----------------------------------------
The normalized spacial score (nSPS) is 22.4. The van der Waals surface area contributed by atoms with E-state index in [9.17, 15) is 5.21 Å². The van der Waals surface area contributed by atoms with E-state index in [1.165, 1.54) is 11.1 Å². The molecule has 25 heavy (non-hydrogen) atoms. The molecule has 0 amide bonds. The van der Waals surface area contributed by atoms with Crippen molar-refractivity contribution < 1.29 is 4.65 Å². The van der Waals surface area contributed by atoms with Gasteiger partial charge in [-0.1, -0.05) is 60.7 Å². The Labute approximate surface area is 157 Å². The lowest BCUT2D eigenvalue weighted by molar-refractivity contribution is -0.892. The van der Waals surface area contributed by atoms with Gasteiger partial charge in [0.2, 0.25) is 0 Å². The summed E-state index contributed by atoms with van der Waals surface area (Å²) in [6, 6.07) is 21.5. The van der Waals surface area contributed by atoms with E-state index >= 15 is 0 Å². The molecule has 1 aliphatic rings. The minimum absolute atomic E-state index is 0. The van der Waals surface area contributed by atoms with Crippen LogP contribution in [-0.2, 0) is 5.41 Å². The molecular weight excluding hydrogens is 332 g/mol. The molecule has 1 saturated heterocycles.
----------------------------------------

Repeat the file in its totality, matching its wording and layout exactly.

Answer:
The normalized spacial score (nSPS) is 22.4. The van der Waals surface area contributed by atoms with E-state index in [9.17, 15) is 5.21 Å². The van der Waals surface area contributed by atoms with E-state index in [1.165, 1.54) is 11.1 Å². The molecule has 25 heavy (non-hydrogen) atoms. The molecule has 0 amide bonds. The van der Waals surface area contributed by atoms with Crippen molar-refractivity contribution < 1.29 is 4.65 Å². The van der Waals surface area contributed by atoms with Gasteiger partial charge in [-0.1, -0.05) is 60.7 Å². The Labute approximate surface area is 157 Å². The lowest BCUT2D eigenvalue weighted by molar-refractivity contribution is -0.892. The van der Waals surface area contributed by atoms with Gasteiger partial charge in [0.2, 0.25) is 0 Å². The summed E-state index contributed by atoms with van der Waals surface area (Å²) in [6, 6.07) is 21.5. The van der Waals surface area contributed by atoms with E-state index >= 15 is 0 Å². The molecule has 1 aliphatic rings. The minimum absolute atomic E-state index is 0. The van der Waals surface area contributed by atoms with Crippen LogP contribution in [-0.2, 0) is 5.41 Å². The molecular weight excluding hydrogens is 332 g/mol. The molecule has 1 saturated heterocycles.